So I just want to make sure we understand, like, to me, email list is the way to go. I will, I will praise that till the cows come home, until that changes. It's been the same thing for like the last 15 years. Like email lists has still been the most effective way to actually sell something. Now I know in freelance.

It is not as common, but I still people crushing it with, with email lists. So I just want to put that out there as like, that's the easiest way to understand this whole concept of lead-generation is I am putting something out in the world that they're going to give me a name and email address so that they are living in a database somewhere called my email marketing software.

That is a lead. A lot of the businesses out there already do this is called digital marketing, but we just haven't adopted that as freelancers [00:18:00] because we just don't understand like best practices for online digital marketing and everything is moving online now. And we saw this through. COVID how everything's gone more and more remote.

The more remote we are, the less in-person we are, the more these digital marketing aspects have to be learned and utilized in our businesses. And it's time to stop ignoring it because as freelancers, as creatives, we, we should be able to utilize these better than all these businesses who are just using numbers and data.

And like all this left brain thinking, and they're not being creative with it. You can do so much better. And just because you see some cringy person on Facebook with some crazy ad of them in front of a Lamborghini making you cringe doesn't mean you have to do it that way. You can still do it in a really cool creative way, but that doesn't mean you have to ignore these other things.

You just have to utilize them in a way that makes sense for you, your business and your creativity.

So off soapbox.

I saw a great example of somebody utilizing that. When I was watching videos this week, I was watching videos on YouTube and I was watching camera videos, and I saw like, there's this new camera that came out, that I was interested in.

So this is another [00:19:00] product

that you're obsessed




I would like to have. And

okay. Yeah.

So I'm, I'm interested in this Okay. Okay. So I'm interested in this camera and I'm getting ready to watch a YouTube video about it. And all of a sudden an ad comes on and it's a dude with a huge pair of binoculars and they're pointing right at the camera and he says, these binoculars are so good.

I can see that you're watching videos about Keras. And I immediately, I was like, you are right about that.

That's actually

I will listen to what you have to say you goofball. And like, it was a fascinating way for him to reach out that, like, if that's not true, then the person is not going to click.

It's not going to watch the video and you're going to have to pay for them. But in one of the anyone That's going to keep watching that ad is going to be a very strong potential candidate as all this, a camera nerd. And I'm selling things that only camera nerds would want. So he's qualifying his leads as [00:20:00] quickly as possible there.

And I think that that is, good example of how creatives can do a better job at marketing. the normal business people can because creators like our job is

to make something that gets people to pay attention to it. That's marketing.

So, so just to kind of add on to what you said, Chris, like I think lead generation in our world, I'll be talking about this a lot more you should think through what can I create?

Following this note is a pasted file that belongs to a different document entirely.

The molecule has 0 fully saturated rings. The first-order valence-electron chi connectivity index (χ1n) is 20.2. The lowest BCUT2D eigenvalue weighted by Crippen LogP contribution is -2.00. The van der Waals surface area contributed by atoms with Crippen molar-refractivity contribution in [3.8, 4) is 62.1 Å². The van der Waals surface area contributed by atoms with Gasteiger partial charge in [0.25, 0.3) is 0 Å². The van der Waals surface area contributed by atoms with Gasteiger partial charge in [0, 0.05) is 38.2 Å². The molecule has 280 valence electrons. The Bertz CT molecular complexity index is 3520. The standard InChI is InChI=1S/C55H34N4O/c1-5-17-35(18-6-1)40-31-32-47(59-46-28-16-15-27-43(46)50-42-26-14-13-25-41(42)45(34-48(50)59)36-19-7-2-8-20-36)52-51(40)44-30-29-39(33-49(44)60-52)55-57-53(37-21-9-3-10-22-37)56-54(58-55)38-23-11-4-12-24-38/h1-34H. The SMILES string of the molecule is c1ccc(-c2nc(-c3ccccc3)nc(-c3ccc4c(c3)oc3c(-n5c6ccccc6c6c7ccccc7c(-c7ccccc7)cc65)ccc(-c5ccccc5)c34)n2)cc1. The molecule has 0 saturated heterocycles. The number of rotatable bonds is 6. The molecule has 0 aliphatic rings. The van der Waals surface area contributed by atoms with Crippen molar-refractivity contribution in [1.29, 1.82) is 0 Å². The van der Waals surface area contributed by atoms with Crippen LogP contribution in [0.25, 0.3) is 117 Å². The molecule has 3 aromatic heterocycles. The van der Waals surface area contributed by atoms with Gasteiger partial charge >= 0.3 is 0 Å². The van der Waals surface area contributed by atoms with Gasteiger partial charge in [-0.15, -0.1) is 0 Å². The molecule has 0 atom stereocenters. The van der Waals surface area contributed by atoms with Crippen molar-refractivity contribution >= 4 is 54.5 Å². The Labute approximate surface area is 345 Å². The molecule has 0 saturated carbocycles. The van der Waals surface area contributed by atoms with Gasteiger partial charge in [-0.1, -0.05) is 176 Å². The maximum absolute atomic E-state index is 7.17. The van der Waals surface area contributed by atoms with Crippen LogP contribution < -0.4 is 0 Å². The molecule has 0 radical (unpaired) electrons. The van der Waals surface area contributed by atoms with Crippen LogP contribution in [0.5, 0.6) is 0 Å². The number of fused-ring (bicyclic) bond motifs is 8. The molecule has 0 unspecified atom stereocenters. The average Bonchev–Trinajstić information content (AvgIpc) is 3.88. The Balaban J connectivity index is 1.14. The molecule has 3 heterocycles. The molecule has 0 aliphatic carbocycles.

That is very appealing to my ideal client. It could be an ad. It could be a lead magnet. It could be something, but you're trying to create a. And it could be a genuine conversation with somebody that turns into a sales conversation, or it could just be you get a name and email address and they get that thing.

So I would love to see our audience do more of this, but I think we can move on from lead generation. Because again, like I said, at the beginning, this podcast, I don't think lead generation is everyone's bottom line. I don't think it's most people's bottleneck because there's, there's other things in this list that are more people's bottleneck.

And remember, there's only one bottleneck out of these five things. Only one of those things is your current bottleneck right now, holding your business back from where you're trying to go. [00:21:00] So that keep that in mind, listening to this whole episode, you can always fix all these five things, but the F the whole point is get it to a sustainable level, a level where it's like, okay.

And then move the, move the fuck on, move on. Because at that point, we've got to get these other four areas dialed in to the point where it's at least acceptable. And then we can go back and see. Honing in each and every one of these to like a really dialed in wonderful flowing virtuous thing. So let's talk about number two here.

That was lead Legion. And we talked about that long enough. Number two is lead nurture. You have contact info. If it's, if a mailing list you have their name and email, or you have had a good conversation with somebody at a, at an event or something now lead nurture is the part of your business where you are nurturing them.

Long-term because if you look at something called the buyer's pyramid, only 3% of any group of people is in the position to purchase. Right now, there's been countless studies on this only 3% of a given market is ready to buy

right now, yeah, the other 97%, Chris are [00:22:00] not ready to buy right now.

So what do you do with a 97% of an audience that is not ready to buy the service or product

you are selling?

You nurture

No, no, no. W Brian